Finance can be a pretty explosive career, especially when your office is just a few hundred metres from Mt Arthur Coal in the Hunter Valley region of New South Wales, Australia.
Mt Arthur Coal is an active coal mine belonging to metals and minerals giant BHP Billiton.
"Our office is on the mine site, so we sometimes feel the explosives going off in the pit.
"We're close enough to feel two to three blasts a week," says 40-year-old finance accounting manager Joel Chin.
The mine is the largest individual coal production site in that region, turning out more than 19 million tonnes for local and international customers in the energy sector each year.
"If you have something that is made in Japan or Korea, there is a good chance it was manufactured using power produced by coal from here," Mr Chin says.
While he might not be doing the digging, his job is still intense. He looks after the mine's financial statements, statutory reporting and corporate governance.
Mr Chin joined Ernst & Young as an auditor in 1998 after getting his accountancy degree from Nanyang Technological University, realising his dream of donning a power suit in Shenton Way.
Three years later, opportunity knocked in the form of a headhunter looking for an accountant for BHP Billiton's new Singapore office.
"My interview was held in a hotel room and I reported to work at a makeshift work-space for a dozen people in Suntec City. The office wasn't ready then," he remembers.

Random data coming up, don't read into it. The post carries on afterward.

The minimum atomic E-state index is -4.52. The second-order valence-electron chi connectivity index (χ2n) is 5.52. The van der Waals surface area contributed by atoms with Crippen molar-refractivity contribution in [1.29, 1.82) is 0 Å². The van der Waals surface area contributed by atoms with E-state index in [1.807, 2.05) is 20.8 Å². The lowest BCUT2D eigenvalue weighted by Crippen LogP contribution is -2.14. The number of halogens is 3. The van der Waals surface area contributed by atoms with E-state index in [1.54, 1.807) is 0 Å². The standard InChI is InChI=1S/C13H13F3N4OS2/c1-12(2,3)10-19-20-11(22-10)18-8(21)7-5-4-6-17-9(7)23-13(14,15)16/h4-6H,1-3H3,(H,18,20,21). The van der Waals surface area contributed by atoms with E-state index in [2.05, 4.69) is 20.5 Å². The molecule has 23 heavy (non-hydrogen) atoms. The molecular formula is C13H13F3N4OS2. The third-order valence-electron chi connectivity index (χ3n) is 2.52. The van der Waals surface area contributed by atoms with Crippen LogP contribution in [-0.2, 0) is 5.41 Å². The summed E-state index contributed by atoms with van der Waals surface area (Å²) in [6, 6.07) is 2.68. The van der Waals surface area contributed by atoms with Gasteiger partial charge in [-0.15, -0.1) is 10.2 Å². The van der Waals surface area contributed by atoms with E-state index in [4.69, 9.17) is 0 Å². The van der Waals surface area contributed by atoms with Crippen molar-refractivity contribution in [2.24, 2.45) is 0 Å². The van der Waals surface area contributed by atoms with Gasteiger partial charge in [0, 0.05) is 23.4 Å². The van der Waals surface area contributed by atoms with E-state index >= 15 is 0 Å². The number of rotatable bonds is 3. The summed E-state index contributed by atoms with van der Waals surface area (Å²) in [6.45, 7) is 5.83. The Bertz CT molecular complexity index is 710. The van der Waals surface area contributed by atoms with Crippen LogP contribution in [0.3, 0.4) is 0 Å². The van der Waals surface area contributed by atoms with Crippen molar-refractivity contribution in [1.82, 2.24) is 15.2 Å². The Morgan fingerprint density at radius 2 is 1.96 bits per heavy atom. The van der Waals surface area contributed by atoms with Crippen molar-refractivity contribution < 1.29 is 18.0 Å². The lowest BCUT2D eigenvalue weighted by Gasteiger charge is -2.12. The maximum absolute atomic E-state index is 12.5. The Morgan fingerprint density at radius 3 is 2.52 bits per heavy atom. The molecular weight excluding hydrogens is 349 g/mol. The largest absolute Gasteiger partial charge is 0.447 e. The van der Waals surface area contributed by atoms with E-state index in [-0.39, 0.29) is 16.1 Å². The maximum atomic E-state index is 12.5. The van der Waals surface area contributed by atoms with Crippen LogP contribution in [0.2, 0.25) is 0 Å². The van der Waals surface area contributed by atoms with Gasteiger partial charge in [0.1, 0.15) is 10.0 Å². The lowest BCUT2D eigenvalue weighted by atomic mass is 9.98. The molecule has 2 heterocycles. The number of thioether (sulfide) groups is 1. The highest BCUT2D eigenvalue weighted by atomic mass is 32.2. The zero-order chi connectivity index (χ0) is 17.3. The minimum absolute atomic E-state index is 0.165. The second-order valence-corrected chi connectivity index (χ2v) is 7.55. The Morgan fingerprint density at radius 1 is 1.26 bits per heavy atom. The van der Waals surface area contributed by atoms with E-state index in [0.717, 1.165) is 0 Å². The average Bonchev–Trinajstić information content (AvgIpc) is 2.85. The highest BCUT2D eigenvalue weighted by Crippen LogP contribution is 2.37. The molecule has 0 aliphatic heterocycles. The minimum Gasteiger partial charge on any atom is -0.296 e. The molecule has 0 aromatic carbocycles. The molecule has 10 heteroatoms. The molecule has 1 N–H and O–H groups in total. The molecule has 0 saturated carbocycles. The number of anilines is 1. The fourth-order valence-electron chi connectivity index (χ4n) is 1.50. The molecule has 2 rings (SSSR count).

Today, Singapore is BHP Billiton's headquarters for marketing, with over 1,000 employees and contractors.
Globally, it has 123,800 employees and contractors at 130 places in 21 countries.
In 2008, Mr Chin was given the chance to trade in his suit for personal protective equipment and be based on-site in Townsville, Queensland.
He and his wife went Down Under with their two-year-old daughter, Edna.
Over the past five years, they have had postings in Townsville, Bunbury in Western Australia and now Singleton. They have also have a second daughter, Jireh.
"There was always a possibility of things not working out, but it would have been a bigger regret not to have ventured," he says.
As mines are in remote locations, and making new friends with each move takes time, the lifestyle takes some getting used to, says Mr Chin.
However, he adds: "Being in a big global company means opportunities can surface anywhere, and so the adventure continues."
This article was first published on Nov 17, 2014.